Kate Orson suggests some approaches that can help alleviate a child’s fears, without minimising dreadful events around the world and nearer to home

Talking war_1

With the situation in Israel and the Ukraine, children may pick up snippets of alarming news from the TV, other children or from overhearing adults. How can we be honest about the situation while also helping to allay their fears?

 The news brings up feelings in us all. I think the first step is to ‘put on our own oxygen mask first.’ To spend time praying, reading the Bible, and talking to God about our own emotions. As fear and worry surged up in me on hearing about the events in Israel, a piece of scripture popped into my mind from Matthew 24. ‘And you will hear of wars and rumours of wars. See that you are not alarmed, for this must take place, but the end is not yet.’ Matthew 24.6. With 365 pieces of scripture with the phrase ‘do not be afraid’ in, it’s clear that God did not want us to fear. He wants us to know that he is a powerful God, that he is in control. I’ve noticed that the more time I spend in God’s word the less I feel fearful about the future.

 I think of the disciples, and how they were afraid of the Roman and Jewish leaders, until Jesus sent his Holy Spirit to them, and they began to fearlessly preach the Gospel. I think of Christians like Connie Ten Boom and other Christians who have been through horrific adversity, but made strong by the power of God.

We can explain to our children in simple terms that war is scary and upsetting, but that God is our comforter and strength. On a more ‘micro’ level, we are in control as human parents. We can reassure our children that they are safe, and that we will keep them safe.

We can turn a worry into a prayer, and pray together with our children for the families of those who have died or are suffering. Thinking of others can be a powerful way to draw attention away from our own feelings. Maybe doing something to support victims of war such as raising money or donating vital supplies.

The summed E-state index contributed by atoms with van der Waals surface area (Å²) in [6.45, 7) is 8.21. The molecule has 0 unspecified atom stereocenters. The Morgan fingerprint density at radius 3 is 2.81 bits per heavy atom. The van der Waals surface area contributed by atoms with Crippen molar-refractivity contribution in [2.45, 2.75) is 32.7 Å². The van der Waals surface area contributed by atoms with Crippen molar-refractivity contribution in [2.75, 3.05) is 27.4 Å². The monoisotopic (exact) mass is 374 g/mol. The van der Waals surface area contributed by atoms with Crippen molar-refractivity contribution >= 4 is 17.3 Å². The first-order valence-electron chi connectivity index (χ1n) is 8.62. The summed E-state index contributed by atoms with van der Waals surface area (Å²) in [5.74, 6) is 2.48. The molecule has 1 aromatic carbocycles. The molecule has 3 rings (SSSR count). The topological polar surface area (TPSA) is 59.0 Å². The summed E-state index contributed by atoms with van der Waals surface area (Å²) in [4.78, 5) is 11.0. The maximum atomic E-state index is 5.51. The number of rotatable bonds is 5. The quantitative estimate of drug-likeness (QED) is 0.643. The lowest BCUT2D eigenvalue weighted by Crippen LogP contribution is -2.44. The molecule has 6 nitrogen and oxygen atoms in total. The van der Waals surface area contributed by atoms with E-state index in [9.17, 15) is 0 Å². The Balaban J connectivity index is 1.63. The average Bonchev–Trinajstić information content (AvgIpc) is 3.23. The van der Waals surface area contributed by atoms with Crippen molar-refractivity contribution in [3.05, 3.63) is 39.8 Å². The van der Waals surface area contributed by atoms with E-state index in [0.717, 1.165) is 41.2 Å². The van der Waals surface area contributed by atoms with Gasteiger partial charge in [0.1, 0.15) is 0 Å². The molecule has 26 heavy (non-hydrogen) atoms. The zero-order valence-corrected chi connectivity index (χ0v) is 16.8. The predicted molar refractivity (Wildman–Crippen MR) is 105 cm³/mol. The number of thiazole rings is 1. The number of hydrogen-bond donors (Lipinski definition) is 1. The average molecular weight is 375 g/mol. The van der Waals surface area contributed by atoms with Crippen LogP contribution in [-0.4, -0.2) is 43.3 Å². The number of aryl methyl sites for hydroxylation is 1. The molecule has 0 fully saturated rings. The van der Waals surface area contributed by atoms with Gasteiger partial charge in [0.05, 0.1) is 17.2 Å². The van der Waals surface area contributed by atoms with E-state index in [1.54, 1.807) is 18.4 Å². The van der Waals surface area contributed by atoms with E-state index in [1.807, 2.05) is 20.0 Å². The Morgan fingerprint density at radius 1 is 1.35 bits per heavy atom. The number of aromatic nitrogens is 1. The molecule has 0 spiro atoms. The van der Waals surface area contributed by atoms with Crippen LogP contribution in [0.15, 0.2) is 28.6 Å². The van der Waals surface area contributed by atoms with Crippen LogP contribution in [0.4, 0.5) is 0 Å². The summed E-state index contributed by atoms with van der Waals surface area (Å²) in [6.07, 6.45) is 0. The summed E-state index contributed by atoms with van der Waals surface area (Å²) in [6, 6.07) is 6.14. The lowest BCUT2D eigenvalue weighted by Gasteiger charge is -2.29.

Being exposed to the news might cause emotional upset, or changes in their behaviour. Children aren’t always able to express in words how they are feeling (even adults struggle with this too!) They might instead pick a small reason to have a big cry or they might misbehave more than usual.

 Noticing this, and responding to upsets with warmth, and empathy is helpful. Even if your child is crying about something small and ‘petty’ like having the wrong colour cup it can be a pretext for a deeper upset. Just being able to listen, without trying to ‘fix’ or stop the emotional upset, can help them process whatever upset they are feeling.

 Children might have big questions. Why does God allow suffering? Why do people do cruel things? Talking about this can be an opportunity to share why sin entered the world, and God’s plan to make things right again.

It can also be a chance to share Christian values. While many people are expressing strong opinions, or ‘taking sides,’ Jesus told us to love our neighbours, and turn the other cheek. While the world may seem full of uncertainty, it is reassuring to share with our children that we serve a mighty God who has all the answers.


Bible Verses to read, meditate on, or share with our children.

Even though I walk through the valley of the shadow of death, I will fear no evil, for you are with me; your rod and your staff, they comfort me. - Psalm 23

Peace I leave with you; my peace I give to you. Not as the world gives do I give to you. Let not your hearts be troubled, neither let them be afraid. - John 14.27

’He will cover you with his feathers,

and under his wings you will find refuge;

his faithfulness will be your shield and rampart.

You will not fear the terror of night,

nor the arrow that flies by day’. - Psalm 91

Do not be anxious about anything, but in everything by prayer and supplication with thanksgiving let your requests be made known to God. And the peace of God, which surpasses all understanding, will guard your hearts and your minds in Christ Jesus. - Philippians 4.6.